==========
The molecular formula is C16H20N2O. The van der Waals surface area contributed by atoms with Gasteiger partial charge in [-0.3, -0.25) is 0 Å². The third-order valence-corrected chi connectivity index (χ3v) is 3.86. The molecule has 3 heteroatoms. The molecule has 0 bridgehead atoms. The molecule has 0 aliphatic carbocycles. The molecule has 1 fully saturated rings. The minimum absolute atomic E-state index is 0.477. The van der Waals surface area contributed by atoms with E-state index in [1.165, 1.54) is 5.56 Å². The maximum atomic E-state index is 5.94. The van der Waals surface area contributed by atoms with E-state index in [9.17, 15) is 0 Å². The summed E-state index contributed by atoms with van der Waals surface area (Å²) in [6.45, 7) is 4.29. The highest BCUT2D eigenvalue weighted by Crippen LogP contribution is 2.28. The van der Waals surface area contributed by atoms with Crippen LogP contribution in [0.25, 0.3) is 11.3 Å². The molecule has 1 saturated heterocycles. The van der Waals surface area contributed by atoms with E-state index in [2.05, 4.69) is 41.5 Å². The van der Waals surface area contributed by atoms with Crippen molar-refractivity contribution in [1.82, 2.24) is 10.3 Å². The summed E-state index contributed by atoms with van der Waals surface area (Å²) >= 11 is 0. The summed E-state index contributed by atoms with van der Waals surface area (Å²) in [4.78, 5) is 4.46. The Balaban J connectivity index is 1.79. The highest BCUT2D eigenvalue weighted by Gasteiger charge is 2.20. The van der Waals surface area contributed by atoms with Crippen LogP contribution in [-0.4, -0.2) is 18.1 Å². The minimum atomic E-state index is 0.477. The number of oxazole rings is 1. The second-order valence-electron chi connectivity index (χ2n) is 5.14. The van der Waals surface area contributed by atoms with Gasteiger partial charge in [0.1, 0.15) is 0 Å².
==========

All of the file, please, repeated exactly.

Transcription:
The molecular formula is C16H20N2O. The van der Waals surface area contributed by atoms with Gasteiger partial charge in [-0.3, -0.25) is 0 Å². The third-order valence-corrected chi connectivity index (χ3v) is 3.86. The molecule has 3 heteroatoms. The molecule has 0 bridgehead atoms. The molecule has 0 aliphatic carbocycles. The molecule has 1 fully saturated rings. The minimum absolute atomic E-state index is 0.477. The van der Waals surface area contributed by atoms with E-state index in [1.165, 1.54) is 5.56 Å². The maximum atomic E-state index is 5.94. The van der Waals surface area contributed by atoms with E-state index in [9.17, 15) is 0 Å². The summed E-state index contributed by atoms with van der Waals surface area (Å²) in [6.45, 7) is 4.29. The highest BCUT2D eigenvalue weighted by Crippen LogP contribution is 2.28. The van der Waals surface area contributed by atoms with Crippen LogP contribution in [0.25, 0.3) is 11.3 Å². The molecule has 1 saturated heterocycles. The van der Waals surface area contributed by atoms with E-state index in [2.05, 4.69) is 41.5 Å². The van der Waals surface area contributed by atoms with Crippen molar-refractivity contribution in [1.82, 2.24) is 10.3 Å². The summed E-state index contributed by atoms with van der Waals surface area (Å²) >= 11 is 0. The summed E-state index contributed by atoms with van der Waals surface area (Å²) in [4.78, 5) is 4.46. The Balaban J connectivity index is 1.79. The highest BCUT2D eigenvalue weighted by Gasteiger charge is 2.20. The van der Waals surface area contributed by atoms with Crippen LogP contribution in [-0.4, -0.2) is 18.1 Å². The minimum atomic E-state index is 0.477. The number of oxazole rings is 1. The second-order valence-electron chi connectivity index (χ2n) is 5.14. The van der Waals surface area contributed by atoms with Gasteiger partial charge in [0.1, 0.15) is 0 Å².